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Old Pulaski Furniture properties house “business incubator”

By TRAVIS HANDY
travis@southwesttimes.com

The old Pulaski Furniture buildings downtown may appear to be empty shells to many who pass by them—ghosts of a thriving industrial era gone by. In reality a number of the buildings and spaces in the complex are being utilized by a number of different industries which could make a mark on the future of economic growth in both the town and county.

The property is owned by John and Jeff Schwarz LLC, of Gibsonville, N.C. and spaces are rented to around a dozen businesses, including KTI Trucking, Cavalier Supply Co., Scott Recycling, Pallet World, Rusty’s Custom Lumber and Landscaping Supplies and a car detailing and automotive repair business called Man Cave, to name just a few. They are successful businesses having a positive impact on the area, with some of them even benefitting from the growth of other industries in the area.

John Schwarz, one of the property owners, recently spoke about the businesses and the good implications they have in the community due to their success and some planned expansion. He also pointed out there is still vacant space which would be beneficial to startups or young companies.

“It’s a real bonus to the town,” said Schwarz. “It has helped employ a lot of new people here.”

Schwarz and his brother have owned the property since 2007 and he said the town and county have both been helpful in making his business a success, in turn giving the Schwarz brothers an opportunity to boost the local economy.

“The town has been very nice to me and so has the county. I have a good rapport and relationship with them, the police department, sheriff’s department,” said Schwarz. “John White in Economic Development has been a real help to us here.”

White had similar comments about Schwarz, calling him a “job creator” and saying that what Schwarz has made out of the once-abandoned buildings is “sort of a business incubator.”

“What John (Schwarz) has done is to take some lemons and really make lemonade,” said Economic Development Director John White. “He has segmented some of the space off, he has created areas that businesses can expand into and he has been really flexible in the way he has tried to utilize the space. That’s what makes it work.”

The property the Schwarz brothers own makes up 1.1 million square feet under roof and has a footprint of somewhere around 20 acres. The buildings are easily recognizable and stand out in the area between Fifth Street, Washington Avenue, Third Street NE and Edgehill Drive, with the most easily recognizable of the structures being “Big Blue.” That building is located on Third Street between Madison and Washington avenues.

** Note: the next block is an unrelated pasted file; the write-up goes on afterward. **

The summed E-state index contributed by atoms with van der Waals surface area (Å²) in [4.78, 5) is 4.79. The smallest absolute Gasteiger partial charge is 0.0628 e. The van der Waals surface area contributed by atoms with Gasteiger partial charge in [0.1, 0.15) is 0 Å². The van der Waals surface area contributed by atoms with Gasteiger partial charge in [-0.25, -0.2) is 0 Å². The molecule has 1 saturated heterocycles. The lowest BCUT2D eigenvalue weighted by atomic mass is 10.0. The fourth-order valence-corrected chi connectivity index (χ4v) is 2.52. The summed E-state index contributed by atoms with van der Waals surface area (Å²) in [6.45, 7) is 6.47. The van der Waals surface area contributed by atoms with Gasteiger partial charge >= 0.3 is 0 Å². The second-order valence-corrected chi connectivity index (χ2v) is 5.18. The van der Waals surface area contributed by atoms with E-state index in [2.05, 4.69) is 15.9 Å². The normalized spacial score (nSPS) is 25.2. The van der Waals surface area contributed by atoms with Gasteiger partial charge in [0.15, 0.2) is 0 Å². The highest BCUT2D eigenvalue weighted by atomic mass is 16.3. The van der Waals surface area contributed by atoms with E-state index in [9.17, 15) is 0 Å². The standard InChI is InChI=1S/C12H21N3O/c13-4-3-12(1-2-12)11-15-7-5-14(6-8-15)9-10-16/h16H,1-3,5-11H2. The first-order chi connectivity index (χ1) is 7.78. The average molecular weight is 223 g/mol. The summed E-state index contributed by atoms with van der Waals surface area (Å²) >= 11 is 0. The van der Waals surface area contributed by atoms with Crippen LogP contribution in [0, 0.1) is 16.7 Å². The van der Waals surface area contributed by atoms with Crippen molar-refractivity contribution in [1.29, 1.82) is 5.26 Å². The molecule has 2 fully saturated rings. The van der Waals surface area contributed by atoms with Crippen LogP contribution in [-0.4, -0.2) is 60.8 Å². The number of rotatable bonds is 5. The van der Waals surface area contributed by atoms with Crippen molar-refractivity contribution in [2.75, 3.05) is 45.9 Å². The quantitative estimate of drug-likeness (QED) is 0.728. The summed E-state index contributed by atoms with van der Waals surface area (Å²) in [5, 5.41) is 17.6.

Big Blue is used for a number of different purposes and in addition to storage and office space inside the building, there is even an individual building a sailboat in some of the space. Schwarz also says the fifth floor offers a great deal of office space that would ideally accommodate startup businesses looking for a place to house their operations.

Two out of the number of businesses operating there are related to recycling. Scott Recycling recycles electronics, while Bluebird Recycling LLC, or Blue Bird Resins, deals with recycling plastic waste from industries.

“One of the things I like to say about what (Schwarz) is doing is he’s really underscoring Pulaski’s niche in the sustainability area,” said White. “There’s a lot of recycling going on and he’s sort of giving us a new identity as a place to recycle.”

White said Blue Bird has been working with another area business, Phoenix Packaging, recycling some of their waste material to be reused. Phoenix Packaging recently announced plans for expansion which would create hundreds of new jobs in the county.

“If you look at Blue Bird, they’ve got the potential for some fairly significant growth,” said White. “The town and county have been working with them to be able to attract some state funding so they can buy some additional equipment—something called a pelletizer—which will enable them to expand the services they are able to give Phoenix.”

White says with the growth of Phoenix Packaging, here’s another opportunity for a local business to grow and hire more people. In addition to more jobs, there would be new machinery and that expands the tax base.

“It really feeds on itself, which is a really good thing,” said White.

Schwarz indicated, along with Blue Bird, that KTI and Pallet World are getting ready to expand and he would like to see more of the same.

“I’d like to see the whole place full, employing a lot of people and bringing revenue to the town,” said Schwarz. “When we come in and buy properties like this, it takes an effort from the community to step forward and try to make things happen here … whatever we can contribute here enhances the community. If there’s activity going, that’s a bonus.”

“Empty buildings do not create revenue,” said White. “I think the genius of what Mr. Schwarz has done is he’s taken some buildings that if people were just passing by, they would say those are just old, awful looking vestiges of traditional industry, and he has been able to sort of transform those buildings into productive use.”

White said as more businesses expand and hire more employees, those wages will be spent in the community, so he thinks the town and county benefit significantly, as Schwarz “has done an excellent job of being able to take some old antiquated buildings and transform them into very productive spaces.”

“Instead of just being a defunct, empty hulk, now it is beginning to create … a new business emphasis,”said White.

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